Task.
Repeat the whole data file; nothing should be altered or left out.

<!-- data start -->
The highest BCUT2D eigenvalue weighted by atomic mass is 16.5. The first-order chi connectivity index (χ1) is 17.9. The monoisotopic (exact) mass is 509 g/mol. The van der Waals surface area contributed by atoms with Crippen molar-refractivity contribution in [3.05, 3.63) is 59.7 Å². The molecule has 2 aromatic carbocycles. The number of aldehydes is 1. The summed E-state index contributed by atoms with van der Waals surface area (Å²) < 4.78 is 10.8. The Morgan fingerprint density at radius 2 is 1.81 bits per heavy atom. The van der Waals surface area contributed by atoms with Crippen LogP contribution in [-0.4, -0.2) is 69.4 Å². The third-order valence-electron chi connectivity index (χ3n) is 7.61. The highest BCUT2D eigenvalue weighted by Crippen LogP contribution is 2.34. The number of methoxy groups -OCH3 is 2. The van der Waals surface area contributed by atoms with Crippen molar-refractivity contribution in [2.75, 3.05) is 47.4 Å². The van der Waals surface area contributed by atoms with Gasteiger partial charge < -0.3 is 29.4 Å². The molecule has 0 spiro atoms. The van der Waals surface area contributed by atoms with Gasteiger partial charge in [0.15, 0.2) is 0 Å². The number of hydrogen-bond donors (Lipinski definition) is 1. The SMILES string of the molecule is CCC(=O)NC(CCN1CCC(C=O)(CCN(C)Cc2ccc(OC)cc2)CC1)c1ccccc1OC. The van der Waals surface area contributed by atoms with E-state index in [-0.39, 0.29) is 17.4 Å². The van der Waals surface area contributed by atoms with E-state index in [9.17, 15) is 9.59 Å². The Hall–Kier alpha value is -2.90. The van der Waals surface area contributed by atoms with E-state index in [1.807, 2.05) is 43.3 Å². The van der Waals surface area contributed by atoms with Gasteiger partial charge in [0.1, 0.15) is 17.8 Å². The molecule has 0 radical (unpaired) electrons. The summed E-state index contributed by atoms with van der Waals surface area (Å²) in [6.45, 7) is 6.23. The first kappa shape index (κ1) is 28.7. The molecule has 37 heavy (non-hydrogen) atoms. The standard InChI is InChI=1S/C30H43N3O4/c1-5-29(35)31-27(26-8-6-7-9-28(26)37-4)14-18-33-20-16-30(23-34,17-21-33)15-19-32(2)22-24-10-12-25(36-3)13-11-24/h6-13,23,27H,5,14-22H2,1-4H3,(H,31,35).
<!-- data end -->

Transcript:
The highest BCUT2D eigenvalue weighted by atomic mass is 16.5. The first-order chi connectivity index (χ1) is 17.9. The monoisotopic (exact) mass is 509 g/mol. The van der Waals surface area contributed by atoms with Crippen molar-refractivity contribution in [3.05, 3.63) is 59.7 Å². The molecule has 2 aromatic carbocycles. The number of aldehydes is 1. The summed E-state index contributed by atoms with van der Waals surface area (Å²) < 4.78 is 10.8. The Morgan fingerprint density at radius 2 is 1.81 bits per heavy atom. The van der Waals surface area contributed by atoms with Crippen LogP contribution in [-0.4, -0.2) is 69.4 Å². The third-order valence-electron chi connectivity index (χ3n) is 7.61. The highest BCUT2D eigenvalue weighted by Crippen LogP contribution is 2.34. The number of methoxy groups -OCH3 is 2. The van der Waals surface area contributed by atoms with Crippen molar-refractivity contribution in [2.75, 3.05) is 47.4 Å². The van der Waals surface area contributed by atoms with Gasteiger partial charge < -0.3 is 29.4 Å². The molecule has 0 spiro atoms. The van der Waals surface area contributed by atoms with Gasteiger partial charge in [0.15, 0.2) is 0 Å². The number of hydrogen-bond donors (Lipinski definition) is 1. The SMILES string of the molecule is CCC(=O)NC(CCN1CCC(C=O)(CCN(C)Cc2ccc(OC)cc2)CC1)c1ccccc1OC. The van der Waals surface area contributed by atoms with E-state index in [-0.39, 0.29) is 17.4 Å². The van der Waals surface area contributed by atoms with E-state index in [9.17, 15) is 9.59 Å². The Hall–Kier alpha value is -2.90. The van der Waals surface area contributed by atoms with E-state index in [1.807, 2.05) is 43.3 Å². The van der Waals surface area contributed by atoms with Gasteiger partial charge in [0.1, 0.15) is 17.8 Å². The molecule has 0 radical (unpaired) electrons. The summed E-state index contributed by atoms with van der Waals surface area (Å²) in [6.45, 7) is 6.23. The first kappa shape index (κ1) is 28.7. The molecule has 37 heavy (non-hydrogen) atoms. The standard InChI is InChI=1S/C30H43N3O4/c1-5-29(35)31-27(26-8-6-7-9-28(26)37-4)14-18-33-20-16-30(23-34,17-21-33)15-19-32(2)22-24-10-12-25(36-3)13-11-24/h6-13,23,27H,5,14-22H2,1-4H3,(H,31,35).